Analyzing a Business: Preparing to Sell or Purchase

By Marteann Bertrand

Answering services are a hot commodity in today’s market. Rarely, if ever, in the past has there been so much interest from investors outside our industry looking to jump on our bandwagon. A motivated seller can make an excellent deal if their numbers look good to one of these investors. But “good numbers” are not the only things investors are looking for when analyzing a purchase. Taking the time (and sometimes spending the money) to do an internal audit of your organizational effectiveness can make the difference between a great deal, and one that is only fair.

Investors are looking for profitability, of course. The next big issue an investor is going to question is whether or not a company has sound management and is operating as efficiently as possible. It is possible to conduct your internal audit yourself, or another option is to hire an outside consulting firm to do the audit for you. A “clean bill of health” on organizational effectiveness certified by a consultant’s report can be a great sales tool. The following areas of your company are what a consulting firm (and your potential buyer) will look at:

Management and Supervision: Do you have a strong manager in place, or a potential candidate, who will be prepared to manage the company after you are gone? Do you have well-trained supervisors who are scheduled on every shift (evening and weekend supervision is crucial)?

Training Practices: Are your training techniques documented and do you have well-trained trainers? How long does training take? Are you comfortable that your training is effective? Do you have good error tracking and remedial training processes? Do you conduct service observation regularly?

Employment Policies: Do you have an employee handbook, job descriptions, performance reviews, and fairly administered and well-documented disciplinary processes? What is your history of unemployment and/or worker’s compensation claims? Does your company carry errors and omissions insurance and/or employee practices insurance? Do your employees sign a confidentiality statement?

Turnover: Is your staff fairly stable or do you have the proverbial “revolving door syndrome?” What is the labor market like in your area, and have you developed recruiting techniques to overcome the tight market caused by low unemployment rates?

Scheduling: What is your labor-to-revenue ratio, and what control mechanisms do you have on your scheduling to ensure optimal labor efficiency? Does your system produce good call traffic reports?

Customer Service: Do you have systems in place to document, fix and follow-up on customer concerns? How quickly do you respond to changes in your customers’ businesses, and do you document these changes?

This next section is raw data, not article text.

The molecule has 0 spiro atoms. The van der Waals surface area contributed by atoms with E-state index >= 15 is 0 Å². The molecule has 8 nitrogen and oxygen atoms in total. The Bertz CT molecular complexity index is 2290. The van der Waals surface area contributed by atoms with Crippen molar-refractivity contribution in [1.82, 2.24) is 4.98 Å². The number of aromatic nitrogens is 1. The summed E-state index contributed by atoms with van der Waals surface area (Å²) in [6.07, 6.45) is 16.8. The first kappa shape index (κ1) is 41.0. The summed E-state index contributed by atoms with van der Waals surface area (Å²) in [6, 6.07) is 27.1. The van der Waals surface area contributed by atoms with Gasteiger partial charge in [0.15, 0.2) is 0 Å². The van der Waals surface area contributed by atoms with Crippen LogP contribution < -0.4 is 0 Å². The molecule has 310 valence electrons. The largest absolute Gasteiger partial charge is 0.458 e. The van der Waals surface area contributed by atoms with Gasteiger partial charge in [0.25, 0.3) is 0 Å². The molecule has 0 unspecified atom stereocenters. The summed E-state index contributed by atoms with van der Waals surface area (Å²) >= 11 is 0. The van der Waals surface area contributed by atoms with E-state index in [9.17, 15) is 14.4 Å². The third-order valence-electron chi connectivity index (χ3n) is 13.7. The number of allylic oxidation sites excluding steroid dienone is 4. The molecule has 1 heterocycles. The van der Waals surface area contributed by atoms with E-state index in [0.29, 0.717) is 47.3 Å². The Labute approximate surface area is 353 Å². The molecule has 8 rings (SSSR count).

Account Maintenance: Are your accounts programmed in a standard format? Are they clear, readable, understandable, and do they contain all necessary information for proper call handling? How often do you survey your customers to update accounts? Do you effectively utilize all of your system’s capabilities for efficient call distribution and handling? Who programs your accounts and is that person properly trained?

Backup Power and Disaster Recovery Processes: Do you have a backup power supply? How often is it checked and how long will it last? Are you Y2K compliant? What are your disaster recovery processes? What would you do if you lost power for an extended period of time? Who handles your technical matters? If you are the technician for your business, who will take care of this in your absence?

Marketing: Do you do pro-active sales and marketing, or are the Yellow Pages your “sales force”? Who answers your in-bound sales calls and how knowledgeable is that person? If you are the salesperson for your business, who will do sales in your absence? What kind, and what quality, of presentation materials do you have in place?

Rate structures: Do you know the profitability of each of your accounts? How do you monitor profitability and how often do you make rate adjustments? Where do your rates stack up against your competition?

Collections: What is the state of your accounts receivable? Who does collections and how do you monitor them? If you are the collections manager for your business, who w ill do this job in your absence?

If you can fully evaluate all of these areas and give your company an “A” in every category, then you are ready to sell! Better yet is to have an outside source conduct an in-depth analysis to confirm that you deserve an “A”. If your own evaluation, or your outside source discovers shortcomings in your organizational effectiveness, you may want to contract with that resource to provide you with a detailed plan to overcome those challenges before you put your company on the market.

[From Connection Magazine – May 1999]

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